French and Belgian police have issued an international arrest warrant for a possible eighth assailant involved in Friday’s terrorist attacks in Paris in which 129 people were killed and 352 injured.

French police issued an alert for Salah Abdeslam, one of three French brothers who were living in Belgium.

One of the brothers, identified by French prosecutors as Ibrahim Abdeslam, blew himself up in a restaurant on the capital’s Boulevard Voltaire on Friday night. A second was arrested on Saturday by Belgian police.

Media reports on Sunday night said the other brother, 26-year-old Salah Abdeslam, had been stopped by police in the early hours of Saturday morning near the Belgian border but was not detained.

He had his passport checked crossing the border from France into Belgium on Saturday, though the authorities were not aware of his possible involvement at that time.

Two of the brothers’ names were on the rental contract of cars hired in Belgium and used in the assaults, France’s deadliest terror attack.

Earlier, the authorities identified Omar Ismael Mostefai, a 29-year-old Frenchman of Algerian origin, as one of three men who blew themselves up after killing 89 people at the Bataclan concert hall. He had been flagged by the authorities for links to Islamist radicalism.

As heads of the Group of 20 leading economies, meeting in Turkey, discussed the fight against the Isis Islamist militants, French authorities were questioning seven people, including Mostefai’s father and a brother.

President Barack Obama said on Sunday that the US would step up efforts to eliminate Isis and prevent it from carrying out attacks such as those in Paris, while European leaders urged Russia to focus its military efforts on the radical Islamists.

Speaking at the G20 summit in Antalya, Mr Obama described the killings in Paris as an attack on the civilised world, and said the US was working with France to find those behind the killings.

Many questions remained unanswered on Sunday. It was unclear whether a third group of gunmen in a black Seat car, responsible for shooting 39 people in bars and restaurants of the 10th and 11th districts, had been arrested or were still on the loose. The Seat, with three Kalashnikov assault rifles in it, was found in Montreuil, eastern Paris.

Mostefai and at least six other Islamist terrorists carried out the co-ordinated assaults across Paris, according to the Paris prosecutor François Molins. He said Mostefai was identified by prints on a finger found at the scene of the Bataclan attack.

Mostefai was flagged by the DGSI intelligence service as early as 2010 for being radicalised, but he had not been linked to any terrorist network.

A father, he was born in Courcouronnes, south-eastern Paris, and resided recently in Chartres, about an hour’s drive from the French capital. He had had eight brushes with the law for minor offences including driving without a licence. According to Le Monde newspaper, he went to Syria in the winter of 2013-14.

Mr Molins said on Saturday that seven terrorists died after six set off their explosives and another was shot by the police. Isis has claimed responsibility.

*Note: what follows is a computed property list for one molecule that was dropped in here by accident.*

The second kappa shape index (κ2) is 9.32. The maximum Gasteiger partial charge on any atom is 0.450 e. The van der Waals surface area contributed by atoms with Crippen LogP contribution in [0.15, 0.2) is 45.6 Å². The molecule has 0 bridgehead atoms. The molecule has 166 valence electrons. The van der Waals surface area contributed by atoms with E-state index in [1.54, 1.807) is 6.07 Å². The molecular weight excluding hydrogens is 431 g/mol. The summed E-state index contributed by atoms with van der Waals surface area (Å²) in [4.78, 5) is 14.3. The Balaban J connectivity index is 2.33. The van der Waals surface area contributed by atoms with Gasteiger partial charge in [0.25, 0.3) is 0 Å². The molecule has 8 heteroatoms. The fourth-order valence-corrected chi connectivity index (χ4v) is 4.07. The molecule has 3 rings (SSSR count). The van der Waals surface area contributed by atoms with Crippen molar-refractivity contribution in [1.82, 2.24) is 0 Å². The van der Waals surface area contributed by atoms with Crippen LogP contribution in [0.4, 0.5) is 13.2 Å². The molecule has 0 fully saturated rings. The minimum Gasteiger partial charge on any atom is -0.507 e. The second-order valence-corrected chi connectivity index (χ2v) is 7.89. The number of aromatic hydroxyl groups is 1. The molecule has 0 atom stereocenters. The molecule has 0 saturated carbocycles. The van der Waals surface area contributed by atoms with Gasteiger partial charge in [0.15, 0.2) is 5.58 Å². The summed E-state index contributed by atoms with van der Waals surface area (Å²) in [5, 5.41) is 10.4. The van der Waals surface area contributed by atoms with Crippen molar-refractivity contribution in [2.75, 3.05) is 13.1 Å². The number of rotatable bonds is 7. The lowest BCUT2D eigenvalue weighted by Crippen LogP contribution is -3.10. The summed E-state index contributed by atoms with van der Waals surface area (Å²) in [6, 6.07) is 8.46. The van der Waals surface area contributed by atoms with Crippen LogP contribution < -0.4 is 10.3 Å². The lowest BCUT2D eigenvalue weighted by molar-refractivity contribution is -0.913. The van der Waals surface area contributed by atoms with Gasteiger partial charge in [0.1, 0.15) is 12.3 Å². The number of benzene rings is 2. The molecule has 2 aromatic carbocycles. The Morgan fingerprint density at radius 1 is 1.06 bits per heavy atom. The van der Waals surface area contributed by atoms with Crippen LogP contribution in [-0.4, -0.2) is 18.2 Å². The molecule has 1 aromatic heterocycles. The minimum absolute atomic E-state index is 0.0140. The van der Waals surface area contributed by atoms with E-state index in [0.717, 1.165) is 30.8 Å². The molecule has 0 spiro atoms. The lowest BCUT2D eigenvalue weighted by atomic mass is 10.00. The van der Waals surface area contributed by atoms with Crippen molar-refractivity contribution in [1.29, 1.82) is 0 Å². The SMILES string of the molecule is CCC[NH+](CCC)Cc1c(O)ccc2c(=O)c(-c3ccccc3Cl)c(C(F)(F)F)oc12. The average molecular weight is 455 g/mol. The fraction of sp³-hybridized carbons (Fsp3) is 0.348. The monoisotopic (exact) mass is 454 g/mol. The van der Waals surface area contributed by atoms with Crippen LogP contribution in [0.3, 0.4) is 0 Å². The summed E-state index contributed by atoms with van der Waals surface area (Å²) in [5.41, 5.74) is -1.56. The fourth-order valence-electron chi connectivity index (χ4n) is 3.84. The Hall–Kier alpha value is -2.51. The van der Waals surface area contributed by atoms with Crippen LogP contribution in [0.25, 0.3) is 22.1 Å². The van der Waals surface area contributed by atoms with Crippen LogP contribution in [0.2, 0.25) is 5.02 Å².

Manuel Valls, the prime minister, suggested on Saturday that the state of emergency declared by President François Hollande, which gives sweeping investigating powers to police, might be extended beyond the regulatory 12 days. This would require a vote in parliament.

France would extend its “action” in Syria in the coming days to “hit, annihilate Daesh” (the name French officials use to describe Isis), said Mr Valls. Mr Hollande, who described the attacks as an “act of war”, will address parliamentarians on Monday in Versailles.

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A man who rented a black Polo car used by the three suicide bombers who targeted the Bataclan concert hall was identified as a French individual living in Belgium. He entered Belgium the morning after the attacks with two other people, according to Mr Molins. Later on Saturday, the Belgian authorities arrested five people in the Molenbeek district of Brussels, among them a Frenchman.

Police officers man a cordon as an operation takes place in the Molenbeek district of Brussels on November 16, 2015. Belgian police launched a major new operation in the Brussels district of Molenbeek, where several suspects in the Paris attacks had previously lived, AFP journalists said. Armed police stood in front of a police van blocking a street in the run-down area of the capital while Belgian media said officers had surrounded a house. Belgian prosecutors had no immediate comment. AFP PHOTO / JOHN THYSJOHN THYS/AFP/Getty Images
Police officers man a cordon in the Molenbeek district of Brussels on Monday © AFP

Isis referred to eight suicide bombers in its statement claiming responsibility, while Mr Molins mentioned only seven.

Nikos Toskas, the Greek citizen protection minister, said that a Syrian passport found near one of the three suicide attackers who struck near the Stade de France — where a friendly France-German football match was taking place — belonged to a refugee who had arrived on a Greek island by boat from Turkey.

However, French authorities did not confirm the information nor establish that the passport belonged to the attacker.

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